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Old 02-10-2015, 11:26 AM   #1
sambam
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How much is too much?

I shoveled about 2 feet of snow off the roof of our Montana today and was wondering what others in the snow-belt consider to be a dangerous amount. I've been watching as snowfall after snowfall keeps piling up everywhere and began to get nervous about the weight of all that snow up there. I don't remember this being an issue for me in the past, but this winter is a different animal. We've got more coming Thursday and possibly a big one this weekend, so I feel better that at least we're getting a fresh start. What do you guys up in Canada and other northern areas of the US do?
 
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Old 02-10-2015, 11:58 AM   #2
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The weight of snow obviously varies greatly, depending on the water content. "Average" snow might be around 15 lbs. per square ft. So, if you removed 2 feet, it would be about 30 lbs. per square ft. maybe? I think our roofs will handle a lot more than that per square foot. Heck, I weigh 225 and it doesn't even know when I'm up there.
Now of course you need to factor in the total load over the entire roof, but I still imagine the weight is acceptable. I'm thinking getting up there and shoveling is more dangerous than the snow load.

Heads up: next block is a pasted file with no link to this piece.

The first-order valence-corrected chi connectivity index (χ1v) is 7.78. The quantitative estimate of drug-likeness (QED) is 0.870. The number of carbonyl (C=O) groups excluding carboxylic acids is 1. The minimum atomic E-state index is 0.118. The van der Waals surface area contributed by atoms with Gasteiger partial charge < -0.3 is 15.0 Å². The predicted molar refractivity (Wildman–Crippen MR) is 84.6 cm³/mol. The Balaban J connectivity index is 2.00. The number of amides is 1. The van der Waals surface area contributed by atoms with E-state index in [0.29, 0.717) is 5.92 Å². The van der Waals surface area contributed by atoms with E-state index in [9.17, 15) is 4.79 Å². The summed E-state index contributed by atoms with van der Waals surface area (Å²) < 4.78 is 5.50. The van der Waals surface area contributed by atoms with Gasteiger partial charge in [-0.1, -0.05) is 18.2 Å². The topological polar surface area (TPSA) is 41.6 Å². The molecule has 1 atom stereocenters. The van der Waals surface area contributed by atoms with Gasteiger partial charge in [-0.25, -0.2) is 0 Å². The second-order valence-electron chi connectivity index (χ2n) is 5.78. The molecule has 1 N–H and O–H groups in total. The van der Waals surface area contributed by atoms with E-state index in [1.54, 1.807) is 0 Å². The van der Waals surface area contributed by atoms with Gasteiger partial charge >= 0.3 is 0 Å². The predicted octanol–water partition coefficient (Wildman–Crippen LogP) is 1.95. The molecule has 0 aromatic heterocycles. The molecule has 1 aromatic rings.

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Old 02-10-2015, 12:51 PM   #3
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Being from Canada and until we can snowbird I keep the snow pushed off our rig. I don't let more than a foot build up before I remove it, just one of those things I feel must be taken care of.
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Old 02-10-2015, 01:06 PM   #4
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The question you ask might be answered by what the local RV dealers do with respect to snow on the roofs of their in stock units. We have never had an amount at one time in recent years that I would be concerned about. Now if the slides were out that is a different kettle of fish.

Not sure I would now be comfortable being up on a slippery roof removing snow anymore, notwithstanding the possibility of damaging the roof with the shovel.

Opinions will vary I am sure so a larger sampling might give you a better answer.

Hope the bad weather lets up on you folks soon, makes the warmer south look even more appealing.


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Old 02-10-2015, 01:23 PM   #5
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To be sure, Mark, it's dangerous up there, particularly with a cover on it like we have. That's why I used an extension ladder and worked my way around the camper. Treacherous also, because dragging a ladder around in 4 feet of snow is no picnic, either. But, it's cleared now and I'll do it again when it reaches what I consider critical mass. The way this winter has been going lately, it won't be long.